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  • You could say it's "Canada's turn," next...
    • Octopus (no login)
      Posted Jul 8, 2005 6:53 AM

      Of the top "international infidel countries" named by bin Laden, Canada is the only one that hasn't been hit by an attack yet. As I've long maintained, that's probably because the terrorists don't want to sh** their own nest. As long as they can continue to operate with impunity there, using Canada as a staging ground for their North American operations, they'll keep their sleeper-cells on the down-low Up North.

      Note: This is the point at which D' will insert his usual idiocy, about my "salivating at the thought of a Canadian atrocity." In the real world, you simply have to take the Al Qaeda leaders at their word, when they promise to attack a certain country. They have been very honest and upfront about their intentions, I'll give them that. They're patient, methodical and ruthless killers. They've said they'll attack the US again, even harder than on 9/11, and I believe them completely. They've said they'll be taking action against Canada, too. I believe them.

      While I don't look forward to the sight of Canadian casualties, from the inevitable Al Qaeda/Islamofascist attack, I don't think the majority of Canadians will come out of their pacifist daydream until it occurs. I'm not sure even then, that idiots like D' and smike won't simply blame the US and Great Britain, and our other loyal allies, for "upsetting" the Muslim world by taking down Hussein. The BBC is largely blaming yesterday's attack on Blair's support for Bush and the war in Iraq, completely forgetting that the terrorists declared war on the civilized world long before that invasion.

      There is no doubt in my mind, that if the terrorists had access to WMD, they would use them immediately on Western countries. Instead of the noisy pop of plastique heard in London yesterday, you might have seen a small mushroom cloud, coming out of a neatly-placed suitcase-nuke. Or, you might have seen a large-scale anthrax attack, that would have killed everyone in the subway, instead of just a relative few.

      People who scoff at the importance of the invasion of Iraq, usually say something ignorant about the lack of WMD found after the fact, when going in it was assumed by all international intelligence agencies that Saddam was not only keeping and developing stockpiles of various WMD, but that he was in cahoots with terrorist-factions who would love to "borrow" a few of his items.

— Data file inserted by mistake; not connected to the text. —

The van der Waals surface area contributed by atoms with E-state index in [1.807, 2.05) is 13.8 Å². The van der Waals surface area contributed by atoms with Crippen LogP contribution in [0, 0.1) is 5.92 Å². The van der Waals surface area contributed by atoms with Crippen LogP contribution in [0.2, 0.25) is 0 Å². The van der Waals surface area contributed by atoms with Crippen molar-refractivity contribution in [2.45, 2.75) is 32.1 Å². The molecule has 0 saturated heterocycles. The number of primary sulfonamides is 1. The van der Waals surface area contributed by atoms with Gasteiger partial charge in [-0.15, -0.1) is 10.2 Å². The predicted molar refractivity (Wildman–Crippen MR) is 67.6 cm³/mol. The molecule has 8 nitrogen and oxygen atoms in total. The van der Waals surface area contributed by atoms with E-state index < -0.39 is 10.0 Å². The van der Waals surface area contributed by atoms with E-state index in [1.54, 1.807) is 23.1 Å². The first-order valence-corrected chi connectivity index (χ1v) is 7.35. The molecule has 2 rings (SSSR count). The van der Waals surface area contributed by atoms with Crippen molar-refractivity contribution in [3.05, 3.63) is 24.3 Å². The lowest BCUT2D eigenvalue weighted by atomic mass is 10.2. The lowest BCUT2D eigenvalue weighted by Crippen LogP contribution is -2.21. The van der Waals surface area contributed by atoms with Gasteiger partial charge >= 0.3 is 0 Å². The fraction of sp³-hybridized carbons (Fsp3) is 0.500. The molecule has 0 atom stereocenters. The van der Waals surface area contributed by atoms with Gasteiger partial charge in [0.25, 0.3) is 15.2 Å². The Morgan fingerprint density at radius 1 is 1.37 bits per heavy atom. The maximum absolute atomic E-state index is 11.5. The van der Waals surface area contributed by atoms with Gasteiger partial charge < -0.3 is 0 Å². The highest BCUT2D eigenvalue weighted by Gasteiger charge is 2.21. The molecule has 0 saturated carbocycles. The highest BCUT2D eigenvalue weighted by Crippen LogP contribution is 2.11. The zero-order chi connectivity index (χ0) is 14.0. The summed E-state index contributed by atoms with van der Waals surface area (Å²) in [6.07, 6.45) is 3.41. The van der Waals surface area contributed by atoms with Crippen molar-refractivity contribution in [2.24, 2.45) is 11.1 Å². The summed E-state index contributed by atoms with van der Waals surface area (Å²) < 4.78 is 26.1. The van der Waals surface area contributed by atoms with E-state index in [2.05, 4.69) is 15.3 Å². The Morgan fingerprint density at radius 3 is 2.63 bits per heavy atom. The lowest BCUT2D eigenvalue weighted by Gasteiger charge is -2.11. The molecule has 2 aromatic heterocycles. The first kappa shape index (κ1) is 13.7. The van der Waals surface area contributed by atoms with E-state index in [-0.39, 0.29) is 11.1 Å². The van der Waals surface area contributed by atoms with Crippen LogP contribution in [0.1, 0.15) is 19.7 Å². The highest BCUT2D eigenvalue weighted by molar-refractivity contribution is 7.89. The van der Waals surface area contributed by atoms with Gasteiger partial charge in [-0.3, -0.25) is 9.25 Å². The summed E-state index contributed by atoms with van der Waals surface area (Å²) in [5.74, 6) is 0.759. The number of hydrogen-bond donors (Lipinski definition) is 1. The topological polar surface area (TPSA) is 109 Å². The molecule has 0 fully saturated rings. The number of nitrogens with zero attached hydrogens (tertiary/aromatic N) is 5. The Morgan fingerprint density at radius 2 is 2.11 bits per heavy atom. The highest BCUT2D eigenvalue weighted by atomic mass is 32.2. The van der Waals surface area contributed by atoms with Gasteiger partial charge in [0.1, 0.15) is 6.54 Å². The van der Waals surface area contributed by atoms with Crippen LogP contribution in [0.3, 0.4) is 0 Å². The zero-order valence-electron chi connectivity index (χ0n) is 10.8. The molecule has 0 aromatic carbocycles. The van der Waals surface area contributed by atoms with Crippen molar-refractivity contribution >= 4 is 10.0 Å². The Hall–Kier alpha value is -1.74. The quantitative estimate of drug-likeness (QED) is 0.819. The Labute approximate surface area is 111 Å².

Of course, the WMD were only one of many reasons for toppling Hussein, but it's the reason Bush and Blair focused on, so it must be addressed whenever you talk about why that invasion was launched.

      And now, it is also clear, that a defeat in Iraq is unthinkable. Al-Zarqawi must be hunted down and killed, just as bin Laden is still on the A-list. Will that end the Islamist aggression? No, not at all. But it would be a good start, and another possible tipping-point in the overall war.


      The Canadian papers seemed almost grateful for Osama's shout-out. A sarcastic National Post op-ed began: "Great. This year we make terrorist Osama bin Laden's Top Six list of iniquitous infidels. Last year we couldn't crack President George W. Bush's Top Ten list of axis-against-evil allies. Well, say what you want, but at least Osama mentions Canada in his speeches." In a swipe at the Canadian government's blasé assurances that the country faces no imminent threat from al-Qaida, the column declared: "[T]he indifferent federal yawn to news of his voice coming back from the grave to denounce Canada suggests we remain a passively unprepared enemy. … [Osama Bin Laden is] a one-man axis-of-evil who somehow figures Canada is a big-league target—even if it's only capable of a bush-league response."

      Toronto's Globe and Mail agreed that "Canada doesn't get it" when it comes to Bin Laden and the international struggle against terrorism. Foreign affairs columnist Marcus Gee bemoaned Ottawa's lack of resolve:

      [L]istening to most government leaders, you can't avoid the sense they think this is someone else's fight. Our role, by and large, has been to act as helpful helpmate to the Americans—up to a point, and not on Iraq. No Canadian leader has made it clear to the public why this is our fight, too. … The war against terrorism is everybody's war. Britain gets it. So does Australia. When will Canada?

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